Crosshill

   1) CROSSHILL, a village, in the parish of Kirkmichael, district of Carrick, county of Ayr, 2¾ miles (S. E.) from Maybole; containing 1163 inhabitants. This village, which is pleasantly situated on the river Girvan, has arisen within the last fifty years, and is partly built on lands let for that purpose by the proprietor of the barony of Dalhoan. The inhabitants, of whom a large majority are settlers from Ireland, are chiefly employed in the cotton manufacture established by the wholesale houses of Glasgow, who have agents residing on the spot. A considerable number of the female population, both here and throughout the parish, are employed in working and flowering muslins for the Glasgow and Paisley manufacturers, and their work is much admired for its elegance. A chapel of ease has been erected; it is a neat and substantial edifice, adapted for a congregation of more than 450, and is so arranged as to admit of future enlargement by the addition of galleries when requisite. A spacious schoolroom was erected in the village by a former proprietor, for the instruction of the children of this part of the parish, and in addition to the use of the schoolroom, the master till recently received £3. 10. from the heritors. This school has lately been taken into connexion with the schools of the General Assembly.
   2) CROSSHILL, lately a quoad sacra parish, in the parish of Old Monkland, Middle ward of the county of Lanark, 4½ miles (E. by S.) from Glasgow; containing, with the villages of Baillieston, Barachnie, Craigend, West Merrystone, and Swinton, 2591 inhabitants. This district is, for the most part, beautifully situated, the land rising considerably above the vale of the Clyde, and commanding, on the south, an interesting view of all the hills and heights from the western shore to the ridge of Tinto on the east, and on the north from BenLomond all along the Campsie and Kilsyth hills. It is about eighteen square miles in extent, the whole under cultivation, with the exception of a few acres of plantation. The soil is chiefly sandy, but towards the north of a stiff clayey nature, and the farms have been latterly very much improved by tile-draining: the average rent is now about £2. 5. per acre. The freestone and coal formations prevail, and there are seven coal-mines, of which six are at present in operation. The road between Glasgow and Edinburgh, and the Monkland canal, pass through the parish, the latter affording great facilities for the conveyance of coal to Glasgow, and of manure and other heavy articles to the farmers along the whole of its line, on which are also boats for passengers. Among the chief mansions are Mount Vernon, Blairtummock, Easterhouse, Baillieston House, and Garrowhill, the last the residence for some time of a former Duchess of Atholl. The ecclesiastical affairs are under the presbytery of Hamilton and synod of Glasgow and Ayr: the church was erected in 1833, by subscriptions from the neighbouring heritors, aided by £50 from the university of Glasgow, and is a neat plain edifice, with a belfry, and contains 494 sittings, of which twenty-six are free. The stipend of the minister is £70, raised by seat-rents; patrons, the Subscribers and Pew-holders. The United Secession had a place of worship here for several years, but it has been converted into dwelling-houses. There are schools connected with some of the coal-works; and of two other schools, one is aided by the heritors of Old Monkland and the congregation of Crosshill, and the master of the other has a free house, school-house, and garden.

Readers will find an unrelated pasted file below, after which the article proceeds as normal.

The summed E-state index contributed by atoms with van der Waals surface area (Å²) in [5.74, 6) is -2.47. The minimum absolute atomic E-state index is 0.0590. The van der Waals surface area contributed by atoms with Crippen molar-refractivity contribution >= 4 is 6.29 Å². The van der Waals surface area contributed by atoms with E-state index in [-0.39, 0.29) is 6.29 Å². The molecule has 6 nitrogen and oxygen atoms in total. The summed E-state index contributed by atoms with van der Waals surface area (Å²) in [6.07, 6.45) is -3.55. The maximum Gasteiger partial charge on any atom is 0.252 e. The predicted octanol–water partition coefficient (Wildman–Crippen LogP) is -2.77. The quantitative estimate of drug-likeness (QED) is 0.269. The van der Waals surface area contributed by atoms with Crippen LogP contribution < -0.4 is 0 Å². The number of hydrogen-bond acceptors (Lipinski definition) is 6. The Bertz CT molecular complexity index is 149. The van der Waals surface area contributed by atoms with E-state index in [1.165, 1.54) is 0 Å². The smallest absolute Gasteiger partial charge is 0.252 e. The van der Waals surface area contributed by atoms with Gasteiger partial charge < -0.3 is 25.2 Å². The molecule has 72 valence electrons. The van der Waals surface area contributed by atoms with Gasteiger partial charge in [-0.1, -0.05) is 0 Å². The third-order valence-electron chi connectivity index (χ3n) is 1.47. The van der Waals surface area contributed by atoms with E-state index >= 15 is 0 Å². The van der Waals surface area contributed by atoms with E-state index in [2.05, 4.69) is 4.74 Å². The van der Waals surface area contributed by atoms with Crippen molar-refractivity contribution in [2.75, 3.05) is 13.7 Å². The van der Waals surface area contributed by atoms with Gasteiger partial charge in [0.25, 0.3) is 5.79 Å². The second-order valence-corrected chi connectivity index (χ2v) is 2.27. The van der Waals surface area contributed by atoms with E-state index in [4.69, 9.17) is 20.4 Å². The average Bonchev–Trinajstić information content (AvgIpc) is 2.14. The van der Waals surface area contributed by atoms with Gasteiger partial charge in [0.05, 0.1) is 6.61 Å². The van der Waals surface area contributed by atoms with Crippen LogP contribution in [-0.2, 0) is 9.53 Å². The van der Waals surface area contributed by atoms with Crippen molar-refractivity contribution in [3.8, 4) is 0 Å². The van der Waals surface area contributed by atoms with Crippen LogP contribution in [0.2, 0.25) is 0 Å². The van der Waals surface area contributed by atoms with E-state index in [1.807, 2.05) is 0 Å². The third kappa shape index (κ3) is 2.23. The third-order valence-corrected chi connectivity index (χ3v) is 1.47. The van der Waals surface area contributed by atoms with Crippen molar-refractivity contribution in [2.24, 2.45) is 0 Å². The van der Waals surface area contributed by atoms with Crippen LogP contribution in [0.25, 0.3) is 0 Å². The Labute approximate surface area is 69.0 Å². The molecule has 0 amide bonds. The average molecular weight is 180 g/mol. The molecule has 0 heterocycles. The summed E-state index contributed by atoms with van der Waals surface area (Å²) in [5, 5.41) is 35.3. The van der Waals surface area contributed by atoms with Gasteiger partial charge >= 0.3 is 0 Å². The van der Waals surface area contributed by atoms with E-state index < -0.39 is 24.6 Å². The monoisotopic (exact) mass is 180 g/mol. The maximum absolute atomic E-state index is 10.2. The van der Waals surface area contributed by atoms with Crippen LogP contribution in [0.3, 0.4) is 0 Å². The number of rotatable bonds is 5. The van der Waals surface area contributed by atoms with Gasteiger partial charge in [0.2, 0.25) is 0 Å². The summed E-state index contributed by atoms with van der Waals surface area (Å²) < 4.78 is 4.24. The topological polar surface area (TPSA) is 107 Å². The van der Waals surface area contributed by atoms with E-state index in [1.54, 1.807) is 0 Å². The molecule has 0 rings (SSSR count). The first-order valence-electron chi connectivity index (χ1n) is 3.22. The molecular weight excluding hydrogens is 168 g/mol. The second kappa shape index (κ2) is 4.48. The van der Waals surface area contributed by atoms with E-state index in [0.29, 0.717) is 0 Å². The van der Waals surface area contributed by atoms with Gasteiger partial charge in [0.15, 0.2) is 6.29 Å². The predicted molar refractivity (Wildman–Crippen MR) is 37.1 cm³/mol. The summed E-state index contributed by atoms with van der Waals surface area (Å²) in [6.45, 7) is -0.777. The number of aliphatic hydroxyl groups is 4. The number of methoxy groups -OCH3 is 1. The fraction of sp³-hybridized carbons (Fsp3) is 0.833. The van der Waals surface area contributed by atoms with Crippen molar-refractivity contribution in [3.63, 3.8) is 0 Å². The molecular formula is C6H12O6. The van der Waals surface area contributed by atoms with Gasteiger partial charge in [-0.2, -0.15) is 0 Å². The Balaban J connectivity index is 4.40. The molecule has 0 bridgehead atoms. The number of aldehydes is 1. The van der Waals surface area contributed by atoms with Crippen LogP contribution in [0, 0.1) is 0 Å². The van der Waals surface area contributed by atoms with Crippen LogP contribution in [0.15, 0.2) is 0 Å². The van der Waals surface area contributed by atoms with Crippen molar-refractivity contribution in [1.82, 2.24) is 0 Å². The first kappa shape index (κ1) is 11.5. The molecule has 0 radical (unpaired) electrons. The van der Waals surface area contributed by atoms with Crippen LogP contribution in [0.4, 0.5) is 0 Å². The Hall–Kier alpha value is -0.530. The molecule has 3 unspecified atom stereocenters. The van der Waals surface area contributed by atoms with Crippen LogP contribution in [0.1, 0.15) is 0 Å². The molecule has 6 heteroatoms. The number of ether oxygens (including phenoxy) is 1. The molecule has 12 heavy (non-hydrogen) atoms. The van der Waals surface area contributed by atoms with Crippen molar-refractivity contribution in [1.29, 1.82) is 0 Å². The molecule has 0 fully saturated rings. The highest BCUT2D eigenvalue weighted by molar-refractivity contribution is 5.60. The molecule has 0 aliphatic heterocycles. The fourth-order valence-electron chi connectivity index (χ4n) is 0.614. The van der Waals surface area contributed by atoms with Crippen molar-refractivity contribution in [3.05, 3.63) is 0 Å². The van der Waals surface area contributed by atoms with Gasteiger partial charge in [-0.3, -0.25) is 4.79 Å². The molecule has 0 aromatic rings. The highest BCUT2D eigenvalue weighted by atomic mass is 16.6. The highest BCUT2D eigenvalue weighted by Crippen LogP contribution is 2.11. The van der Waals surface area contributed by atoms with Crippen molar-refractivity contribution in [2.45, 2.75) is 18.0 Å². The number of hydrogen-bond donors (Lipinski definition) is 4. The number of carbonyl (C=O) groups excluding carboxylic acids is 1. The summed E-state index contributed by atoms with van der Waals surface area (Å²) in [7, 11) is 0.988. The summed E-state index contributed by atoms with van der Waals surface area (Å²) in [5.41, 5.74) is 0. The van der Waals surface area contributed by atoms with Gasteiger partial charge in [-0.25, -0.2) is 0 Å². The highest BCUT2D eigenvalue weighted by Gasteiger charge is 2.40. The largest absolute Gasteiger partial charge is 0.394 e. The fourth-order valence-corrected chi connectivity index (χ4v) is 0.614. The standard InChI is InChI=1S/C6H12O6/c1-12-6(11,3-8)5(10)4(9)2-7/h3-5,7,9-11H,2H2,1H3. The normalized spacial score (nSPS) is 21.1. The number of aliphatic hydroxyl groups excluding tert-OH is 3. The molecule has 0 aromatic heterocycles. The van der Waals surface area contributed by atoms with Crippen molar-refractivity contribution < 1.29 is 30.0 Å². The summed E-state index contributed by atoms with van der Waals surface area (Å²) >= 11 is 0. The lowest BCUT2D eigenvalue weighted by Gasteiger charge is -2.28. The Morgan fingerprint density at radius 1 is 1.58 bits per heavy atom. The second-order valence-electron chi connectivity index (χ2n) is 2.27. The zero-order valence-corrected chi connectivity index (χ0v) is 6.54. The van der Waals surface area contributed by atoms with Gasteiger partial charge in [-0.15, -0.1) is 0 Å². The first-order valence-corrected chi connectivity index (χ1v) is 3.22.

3) CROSSHILL, a village, in the parish of Cathcart, Upper ward of the county of Renfrew, 2 miles (S.) from Glasgow; containing 63 inhabitants. It lies in the northern part of the parish, and on the eastern confines of the county: the road from Glasgow to Cathcart runs a short distance westward of the village. There is a valuable quarry of freestone, which is extensively wrought for the erection of buildings in Glasgow.

A Topographical dictionary of Scotland. . 1856.

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